James Ford Rhodes (18481927). History of the Civil War, 18611865 1917.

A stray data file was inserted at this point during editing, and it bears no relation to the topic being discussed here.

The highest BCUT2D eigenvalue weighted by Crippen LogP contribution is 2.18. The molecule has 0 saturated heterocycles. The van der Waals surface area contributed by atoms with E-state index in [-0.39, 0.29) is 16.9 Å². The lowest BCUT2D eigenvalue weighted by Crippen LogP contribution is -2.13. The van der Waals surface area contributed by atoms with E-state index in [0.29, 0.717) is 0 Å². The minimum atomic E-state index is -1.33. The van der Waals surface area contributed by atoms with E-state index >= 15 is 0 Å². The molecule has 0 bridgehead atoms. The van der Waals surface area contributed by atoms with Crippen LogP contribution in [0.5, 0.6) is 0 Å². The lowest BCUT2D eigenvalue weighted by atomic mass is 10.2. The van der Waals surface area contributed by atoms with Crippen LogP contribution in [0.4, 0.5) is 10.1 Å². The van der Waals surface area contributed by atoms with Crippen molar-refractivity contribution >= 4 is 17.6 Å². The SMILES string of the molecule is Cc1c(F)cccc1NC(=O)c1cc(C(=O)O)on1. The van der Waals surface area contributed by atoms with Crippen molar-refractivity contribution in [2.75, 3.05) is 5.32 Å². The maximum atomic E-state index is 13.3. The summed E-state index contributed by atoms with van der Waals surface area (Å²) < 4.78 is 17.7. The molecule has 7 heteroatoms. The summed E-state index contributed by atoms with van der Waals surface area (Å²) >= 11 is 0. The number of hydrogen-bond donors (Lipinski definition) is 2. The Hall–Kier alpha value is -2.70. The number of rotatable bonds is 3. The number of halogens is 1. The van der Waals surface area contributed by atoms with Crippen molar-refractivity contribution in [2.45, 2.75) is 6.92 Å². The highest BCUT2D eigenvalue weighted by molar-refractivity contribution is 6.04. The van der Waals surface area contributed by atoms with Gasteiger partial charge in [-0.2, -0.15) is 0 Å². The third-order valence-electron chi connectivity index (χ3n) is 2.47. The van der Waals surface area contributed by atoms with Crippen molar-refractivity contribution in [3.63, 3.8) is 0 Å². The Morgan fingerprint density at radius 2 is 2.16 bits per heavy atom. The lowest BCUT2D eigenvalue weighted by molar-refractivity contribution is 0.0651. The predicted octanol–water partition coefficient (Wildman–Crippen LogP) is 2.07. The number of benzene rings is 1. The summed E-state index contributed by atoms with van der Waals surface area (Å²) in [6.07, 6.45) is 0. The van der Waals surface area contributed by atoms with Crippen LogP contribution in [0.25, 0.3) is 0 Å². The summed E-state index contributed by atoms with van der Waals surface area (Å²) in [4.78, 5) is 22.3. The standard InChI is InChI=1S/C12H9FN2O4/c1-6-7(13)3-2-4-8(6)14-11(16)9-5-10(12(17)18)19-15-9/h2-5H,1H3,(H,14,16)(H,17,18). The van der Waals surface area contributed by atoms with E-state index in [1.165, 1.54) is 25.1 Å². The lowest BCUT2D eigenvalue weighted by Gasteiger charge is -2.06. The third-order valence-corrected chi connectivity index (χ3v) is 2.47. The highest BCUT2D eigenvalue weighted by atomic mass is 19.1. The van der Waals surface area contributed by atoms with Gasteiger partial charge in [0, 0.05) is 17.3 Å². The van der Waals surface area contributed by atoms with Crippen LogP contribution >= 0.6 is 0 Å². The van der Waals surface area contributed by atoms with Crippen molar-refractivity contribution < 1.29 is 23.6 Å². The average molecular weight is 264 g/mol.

Over-fond of display and wishing to maintain the state of a European monarch, he surrounded himself with dishonest men to whom he was always accessible, whilst high military and civil officers and worthy Union citizens were obliged to wait days in his anteroom for an interview. The reason was apparent. These last had the sole purpose in mind to defeat the Southern sympathizers and the Confederate army, who were disputing with them the possession of Missouri; but the others were interested in securing fat contracts, a kind of suit for which Frémont had a ready ear; and he was deaf to the entreaties of well-informed Union citizens for an order to reënforce a capable general, who was actively engaged in the field. Distrusted by men of worth and influence in Missouri, flattered by speculators, it is little wonder that the charge was made that the department of Missouri was managed for purpose of making private fortunes rather than for the countrys weal. Such was the posture of affairs on the evening of August 29, when Frémont went to bed, with an undoubted perception of the strength of anti-slavery sentiment in the North and the need of some diversion to maintain his sway. Inspiration must have come to him in the night. At all events he decided upon a proclamation freeing the slaves. Next day he issued it, declaring the slaves of all persons in the State of Missouri, taking up arms against the United States, freemen. That it was a play to retain his power was evident to hard-headed men. The truth is, wrote Montgomery Blair to Sumner, with Frémonts surroundings, the set of scoundrels who alone have control of him, this proclamation setting up the higher law was like a painted woman quoting Scripture.